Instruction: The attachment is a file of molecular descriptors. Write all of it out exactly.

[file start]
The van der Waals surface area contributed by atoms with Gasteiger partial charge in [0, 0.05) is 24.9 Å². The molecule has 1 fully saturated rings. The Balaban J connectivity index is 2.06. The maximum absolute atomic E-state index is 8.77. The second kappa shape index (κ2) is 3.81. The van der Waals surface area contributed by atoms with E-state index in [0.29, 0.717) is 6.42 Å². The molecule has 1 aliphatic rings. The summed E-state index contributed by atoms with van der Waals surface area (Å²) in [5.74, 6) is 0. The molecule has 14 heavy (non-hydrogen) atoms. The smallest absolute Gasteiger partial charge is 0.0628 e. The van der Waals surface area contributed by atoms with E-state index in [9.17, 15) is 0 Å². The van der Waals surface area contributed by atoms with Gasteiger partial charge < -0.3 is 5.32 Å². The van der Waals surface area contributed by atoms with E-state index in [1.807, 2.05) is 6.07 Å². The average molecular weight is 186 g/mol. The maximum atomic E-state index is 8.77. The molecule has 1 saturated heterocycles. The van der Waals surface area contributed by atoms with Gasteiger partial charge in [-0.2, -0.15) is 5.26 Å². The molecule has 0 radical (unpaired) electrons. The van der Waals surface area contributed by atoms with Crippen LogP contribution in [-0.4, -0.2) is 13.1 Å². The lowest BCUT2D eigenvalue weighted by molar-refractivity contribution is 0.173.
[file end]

The van der Waals surface area contributed by atoms with Gasteiger partial charge in [0, 0.05) is 24.9 Å². The molecule has 1 fully saturated rings. The Balaban J connectivity index is 2.06. The maximum absolute atomic E-state index is 8.77. The second kappa shape index (κ2) is 3.81. The van der Waals surface area contributed by atoms with E-state index in [0.29, 0.717) is 6.42 Å². The molecule has 1 aliphatic rings. The summed E-state index contributed by atoms with van der Waals surface area (Å²) in [5.74, 6) is 0. The molecule has 14 heavy (non-hydrogen) atoms. The smallest absolute Gasteiger partial charge is 0.0628 e. The van der Waals surface area contributed by atoms with E-state index in [9.17, 15) is 0 Å². The van der Waals surface area contributed by atoms with Gasteiger partial charge < -0.3 is 5.32 Å². The van der Waals surface area contributed by atoms with E-state index in [1.807, 2.05) is 6.07 Å². The average molecular weight is 186 g/mol. The maximum atomic E-state index is 8.77. The molecule has 1 saturated heterocycles. The van der Waals surface area contributed by atoms with Gasteiger partial charge in [-0.2, -0.15) is 5.26 Å². The molecule has 0 radical (unpaired) electrons. The van der Waals surface area contributed by atoms with Crippen LogP contribution in [-0.4, -0.2) is 13.1 Å². The lowest BCUT2D eigenvalue weighted by molar-refractivity contribution is 0.173.